Newsday reports Official: Sniper duo stopped at least 5 times at roadblocks:
The car used by the two suspects in the Washington-area sniper attacks was stopped "at least five times" at roadblocks thrown up immediately by police after many of the shootings, according to a senior federal law enforcement official.More details on some of the roadblock stops by following the link.
But because the officers were unaware that the car, a 1990 blue Chevrolet Caprice, was the vehicle used in the shootings and focused instead on white box trucks or vans identified by early witnesses, they did not conduct thorough searches, he said.
The missed opportunities came despite an account from a witness to police on Oct. 3, the second day of the three-week shooting spree, that he had seen a Caprice leaving the scene of the only shooting inside Washington, D.C. The other snipings were outside of the capital. But the witness had described the color of the Chevrolet as brown or burgundy.
The senior federal official said the crystallizing moment in the investigation occurred last Sunday, when the Bureau of Alcohol, Tobacco and Firearms and FBI agents paid a visit to a priest in Richmond, Va., just south of where the 12th victim had been shot and seriously wounded the previous day. U.S. Marshals said they also participated in the interview.
It is unclear how the investigators knew that the priest had received a call, reportedly from the two suspects, the day before the shooting in nearby Ashland, Va.
Muhammad and Malvo had complained to the priest that the police were not taking the pair seriously in their attempts to communicate or negotiate, the official said.
Then the AP and KIRO-TV are reporting that ATF Officials Warned About Muhammad Last Summer:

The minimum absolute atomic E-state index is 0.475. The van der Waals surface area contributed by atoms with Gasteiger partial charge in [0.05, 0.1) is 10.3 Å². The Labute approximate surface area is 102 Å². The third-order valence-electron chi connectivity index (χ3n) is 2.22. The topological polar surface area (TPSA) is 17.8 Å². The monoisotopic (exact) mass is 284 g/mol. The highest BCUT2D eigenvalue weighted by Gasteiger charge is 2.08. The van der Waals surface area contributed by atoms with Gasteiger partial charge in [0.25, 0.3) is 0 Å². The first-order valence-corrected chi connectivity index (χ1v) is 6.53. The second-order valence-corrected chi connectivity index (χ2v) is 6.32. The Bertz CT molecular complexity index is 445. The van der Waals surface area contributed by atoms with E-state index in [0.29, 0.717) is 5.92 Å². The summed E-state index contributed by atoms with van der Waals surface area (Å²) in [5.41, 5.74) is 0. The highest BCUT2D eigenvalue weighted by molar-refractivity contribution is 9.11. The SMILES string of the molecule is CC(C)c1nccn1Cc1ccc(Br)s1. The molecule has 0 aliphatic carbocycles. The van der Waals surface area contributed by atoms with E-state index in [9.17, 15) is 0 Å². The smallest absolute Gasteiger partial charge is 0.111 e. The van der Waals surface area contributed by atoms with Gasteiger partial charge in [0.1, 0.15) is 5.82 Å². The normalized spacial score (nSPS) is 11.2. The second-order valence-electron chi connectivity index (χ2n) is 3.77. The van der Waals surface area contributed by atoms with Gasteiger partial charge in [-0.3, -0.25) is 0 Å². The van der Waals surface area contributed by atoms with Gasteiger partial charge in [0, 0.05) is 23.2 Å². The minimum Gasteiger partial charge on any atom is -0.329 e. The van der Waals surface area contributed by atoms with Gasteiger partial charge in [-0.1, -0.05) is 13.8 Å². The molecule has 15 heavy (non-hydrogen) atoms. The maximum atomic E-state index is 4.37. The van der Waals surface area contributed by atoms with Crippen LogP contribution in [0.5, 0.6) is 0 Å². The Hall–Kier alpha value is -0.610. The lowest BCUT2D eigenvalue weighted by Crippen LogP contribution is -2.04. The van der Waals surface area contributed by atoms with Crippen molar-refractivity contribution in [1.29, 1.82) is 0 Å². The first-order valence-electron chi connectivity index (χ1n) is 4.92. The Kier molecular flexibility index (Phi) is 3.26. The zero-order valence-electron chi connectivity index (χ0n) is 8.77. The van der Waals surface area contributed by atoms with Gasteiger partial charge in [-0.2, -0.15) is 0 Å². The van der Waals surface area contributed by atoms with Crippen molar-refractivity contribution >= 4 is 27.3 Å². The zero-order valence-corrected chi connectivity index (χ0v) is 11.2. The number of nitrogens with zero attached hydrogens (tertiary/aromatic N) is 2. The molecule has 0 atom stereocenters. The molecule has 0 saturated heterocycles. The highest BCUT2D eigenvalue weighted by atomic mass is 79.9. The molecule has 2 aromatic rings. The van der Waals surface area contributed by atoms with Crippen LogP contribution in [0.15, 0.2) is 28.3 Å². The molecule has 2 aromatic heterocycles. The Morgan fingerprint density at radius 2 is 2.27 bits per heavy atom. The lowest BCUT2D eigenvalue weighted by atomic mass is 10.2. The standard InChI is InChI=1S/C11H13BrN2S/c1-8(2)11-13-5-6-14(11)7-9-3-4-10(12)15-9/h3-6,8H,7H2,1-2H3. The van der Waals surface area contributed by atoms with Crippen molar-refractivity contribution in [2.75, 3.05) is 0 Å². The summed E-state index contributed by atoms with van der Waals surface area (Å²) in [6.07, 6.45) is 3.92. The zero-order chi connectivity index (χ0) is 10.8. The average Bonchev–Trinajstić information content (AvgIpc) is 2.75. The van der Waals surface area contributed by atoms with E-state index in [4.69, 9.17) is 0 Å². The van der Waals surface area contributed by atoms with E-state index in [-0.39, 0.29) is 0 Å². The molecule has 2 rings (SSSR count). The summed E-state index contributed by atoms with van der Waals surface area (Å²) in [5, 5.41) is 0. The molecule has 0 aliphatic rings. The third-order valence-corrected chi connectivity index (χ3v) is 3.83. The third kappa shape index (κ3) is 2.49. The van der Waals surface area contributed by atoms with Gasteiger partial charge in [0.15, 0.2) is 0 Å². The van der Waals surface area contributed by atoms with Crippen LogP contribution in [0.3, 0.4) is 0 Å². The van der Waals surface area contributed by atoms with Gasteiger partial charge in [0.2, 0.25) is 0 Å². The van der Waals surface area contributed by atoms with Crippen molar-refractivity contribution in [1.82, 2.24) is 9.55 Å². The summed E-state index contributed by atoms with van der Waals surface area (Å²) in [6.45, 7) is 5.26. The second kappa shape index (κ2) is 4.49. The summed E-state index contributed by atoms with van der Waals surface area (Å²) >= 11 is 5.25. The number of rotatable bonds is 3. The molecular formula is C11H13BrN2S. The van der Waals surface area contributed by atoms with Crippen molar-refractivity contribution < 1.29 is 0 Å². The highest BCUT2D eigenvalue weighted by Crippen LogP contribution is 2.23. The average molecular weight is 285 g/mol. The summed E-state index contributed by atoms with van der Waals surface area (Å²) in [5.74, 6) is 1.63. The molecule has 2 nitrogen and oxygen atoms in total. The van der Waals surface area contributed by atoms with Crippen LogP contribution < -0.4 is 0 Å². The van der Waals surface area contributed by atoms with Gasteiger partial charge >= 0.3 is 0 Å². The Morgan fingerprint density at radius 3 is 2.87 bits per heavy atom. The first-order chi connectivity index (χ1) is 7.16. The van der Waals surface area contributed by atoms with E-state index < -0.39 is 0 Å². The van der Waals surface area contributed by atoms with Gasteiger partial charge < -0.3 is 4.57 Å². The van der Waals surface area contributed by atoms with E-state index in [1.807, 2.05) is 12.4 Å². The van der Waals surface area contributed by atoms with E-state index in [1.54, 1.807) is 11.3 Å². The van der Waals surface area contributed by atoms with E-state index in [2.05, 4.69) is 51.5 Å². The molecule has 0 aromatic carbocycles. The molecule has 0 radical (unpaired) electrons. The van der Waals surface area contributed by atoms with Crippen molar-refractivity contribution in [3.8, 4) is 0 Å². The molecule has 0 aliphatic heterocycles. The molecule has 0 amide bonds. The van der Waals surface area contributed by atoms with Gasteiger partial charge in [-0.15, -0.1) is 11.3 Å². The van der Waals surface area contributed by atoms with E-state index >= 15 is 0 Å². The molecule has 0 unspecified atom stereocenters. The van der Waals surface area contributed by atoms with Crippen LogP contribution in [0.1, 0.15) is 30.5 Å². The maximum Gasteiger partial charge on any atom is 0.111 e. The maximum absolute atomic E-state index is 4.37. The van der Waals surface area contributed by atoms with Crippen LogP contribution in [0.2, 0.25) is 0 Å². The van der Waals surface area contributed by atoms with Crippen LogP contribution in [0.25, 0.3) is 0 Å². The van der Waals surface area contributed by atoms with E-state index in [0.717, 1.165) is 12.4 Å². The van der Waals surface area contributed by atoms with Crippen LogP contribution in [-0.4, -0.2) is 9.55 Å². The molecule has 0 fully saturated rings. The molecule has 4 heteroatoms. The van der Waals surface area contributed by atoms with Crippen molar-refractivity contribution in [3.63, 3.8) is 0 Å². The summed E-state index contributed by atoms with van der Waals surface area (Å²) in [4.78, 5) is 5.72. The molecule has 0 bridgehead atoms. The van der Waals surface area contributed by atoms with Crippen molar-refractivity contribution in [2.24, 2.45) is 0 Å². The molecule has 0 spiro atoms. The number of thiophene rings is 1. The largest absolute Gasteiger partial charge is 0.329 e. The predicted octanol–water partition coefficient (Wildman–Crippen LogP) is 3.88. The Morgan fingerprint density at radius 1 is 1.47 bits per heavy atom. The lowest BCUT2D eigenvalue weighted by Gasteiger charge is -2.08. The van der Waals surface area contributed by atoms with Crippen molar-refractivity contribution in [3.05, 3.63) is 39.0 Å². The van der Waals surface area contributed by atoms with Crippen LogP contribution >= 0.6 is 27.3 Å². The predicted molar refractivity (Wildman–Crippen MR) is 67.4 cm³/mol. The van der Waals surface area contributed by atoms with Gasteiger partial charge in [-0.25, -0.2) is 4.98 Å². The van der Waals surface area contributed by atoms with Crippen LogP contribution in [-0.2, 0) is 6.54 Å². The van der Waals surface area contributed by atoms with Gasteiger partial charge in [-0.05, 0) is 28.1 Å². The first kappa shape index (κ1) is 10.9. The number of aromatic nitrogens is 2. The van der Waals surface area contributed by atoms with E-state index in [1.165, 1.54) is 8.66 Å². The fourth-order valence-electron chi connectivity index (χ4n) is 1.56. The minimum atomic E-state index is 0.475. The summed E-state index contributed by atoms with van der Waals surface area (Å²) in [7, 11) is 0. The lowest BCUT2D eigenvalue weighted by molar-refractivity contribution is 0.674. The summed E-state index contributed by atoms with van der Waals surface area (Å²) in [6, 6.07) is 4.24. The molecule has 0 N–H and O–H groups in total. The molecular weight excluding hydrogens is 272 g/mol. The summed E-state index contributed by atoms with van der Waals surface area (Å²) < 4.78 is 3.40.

FBI officials in Washington state referred John Allen Muhammad to the Bureau of Alcohol, Tobacco and Firearms for possible investigation in July after interviewing a witness who claimed the former soldier was trying to obtain a silencer for his gun and spoke of killing police officers, law enforcement officials told The Associated Press.
Police said emphatically that nothing they received that day from the witness suggested Muhammad and a 17-year-old companion, John Lee Malvo, would commit a series of killings in the suburbs around the nation's capital, as they are now suspected of doing.
A Bellingham man, Harjee Singh, said he met with authorities last summer and told them Muhammad and Malvo -- whom he'd met at the local YMCA -- had talked to him about a possible plan to shoot police officers.
"I raised the red flag three months ago," Singh said. "I told them what their intention was."
Asked to elaborate, Singh said, "They told me they were likely to do a sniper attack. They told me they were going to shoot to kill."
Asked by the AP if they named targets, Singh said, "Yeah, cops."
He said the pair also mentioned possibly shooting a tanker truck.